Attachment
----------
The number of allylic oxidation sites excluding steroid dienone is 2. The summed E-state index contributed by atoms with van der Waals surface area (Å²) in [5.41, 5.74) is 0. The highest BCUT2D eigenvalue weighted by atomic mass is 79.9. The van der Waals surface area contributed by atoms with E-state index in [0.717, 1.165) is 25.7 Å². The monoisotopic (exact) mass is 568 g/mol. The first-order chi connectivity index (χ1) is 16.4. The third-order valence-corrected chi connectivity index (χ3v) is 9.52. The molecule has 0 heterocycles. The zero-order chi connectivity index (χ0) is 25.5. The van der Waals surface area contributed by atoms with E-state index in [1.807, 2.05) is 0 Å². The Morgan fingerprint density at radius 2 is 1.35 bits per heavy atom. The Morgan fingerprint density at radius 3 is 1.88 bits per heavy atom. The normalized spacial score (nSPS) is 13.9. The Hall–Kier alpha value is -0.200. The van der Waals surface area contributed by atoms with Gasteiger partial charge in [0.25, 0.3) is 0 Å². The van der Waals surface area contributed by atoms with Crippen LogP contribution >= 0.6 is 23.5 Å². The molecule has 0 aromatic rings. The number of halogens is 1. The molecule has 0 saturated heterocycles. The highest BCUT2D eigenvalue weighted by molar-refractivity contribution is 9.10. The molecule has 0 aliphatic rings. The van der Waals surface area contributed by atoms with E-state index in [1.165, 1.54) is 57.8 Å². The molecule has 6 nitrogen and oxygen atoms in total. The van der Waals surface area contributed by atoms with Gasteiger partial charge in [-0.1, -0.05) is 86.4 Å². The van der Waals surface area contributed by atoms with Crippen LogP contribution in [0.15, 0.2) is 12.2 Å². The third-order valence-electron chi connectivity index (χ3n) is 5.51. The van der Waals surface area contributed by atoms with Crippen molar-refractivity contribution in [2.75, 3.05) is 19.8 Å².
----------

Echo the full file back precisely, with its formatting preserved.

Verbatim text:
The number of allylic oxidation sites excluding steroid dienone is 2. The summed E-state index contributed by atoms with van der Waals surface area (Å²) in [5.41, 5.74) is 0. The highest BCUT2D eigenvalue weighted by atomic mass is 79.9. The van der Waals surface area contributed by atoms with E-state index in [0.717, 1.165) is 25.7 Å². The monoisotopic (exact) mass is 568 g/mol. The first-order chi connectivity index (χ1) is 16.4. The third-order valence-corrected chi connectivity index (χ3v) is 9.52. The molecule has 0 heterocycles. The zero-order chi connectivity index (χ0) is 25.5. The van der Waals surface area contributed by atoms with E-state index in [1.807, 2.05) is 0 Å². The Morgan fingerprint density at radius 2 is 1.35 bits per heavy atom. The Morgan fingerprint density at radius 3 is 1.88 bits per heavy atom. The normalized spacial score (nSPS) is 13.9. The Hall–Kier alpha value is -0.200. The van der Waals surface area contributed by atoms with Gasteiger partial charge in [0.25, 0.3) is 0 Å². The van der Waals surface area contributed by atoms with Crippen LogP contribution >= 0.6 is 23.5 Å². The molecule has 0 aromatic rings. The number of halogens is 1. The molecule has 0 saturated heterocycles. The highest BCUT2D eigenvalue weighted by molar-refractivity contribution is 9.10. The molecule has 0 aliphatic rings. The van der Waals surface area contributed by atoms with E-state index in [1.165, 1.54) is 57.8 Å². The molecule has 6 nitrogen and oxygen atoms in total. The van der Waals surface area contributed by atoms with Gasteiger partial charge in [-0.1, -0.05) is 86.4 Å². The van der Waals surface area contributed by atoms with Crippen LogP contribution in [0.15, 0.2) is 12.2 Å². The third-order valence-electron chi connectivity index (χ3n) is 5.51. The van der Waals surface area contributed by atoms with Crippen molar-refractivity contribution in [2.75, 3.05) is 19.8 Å².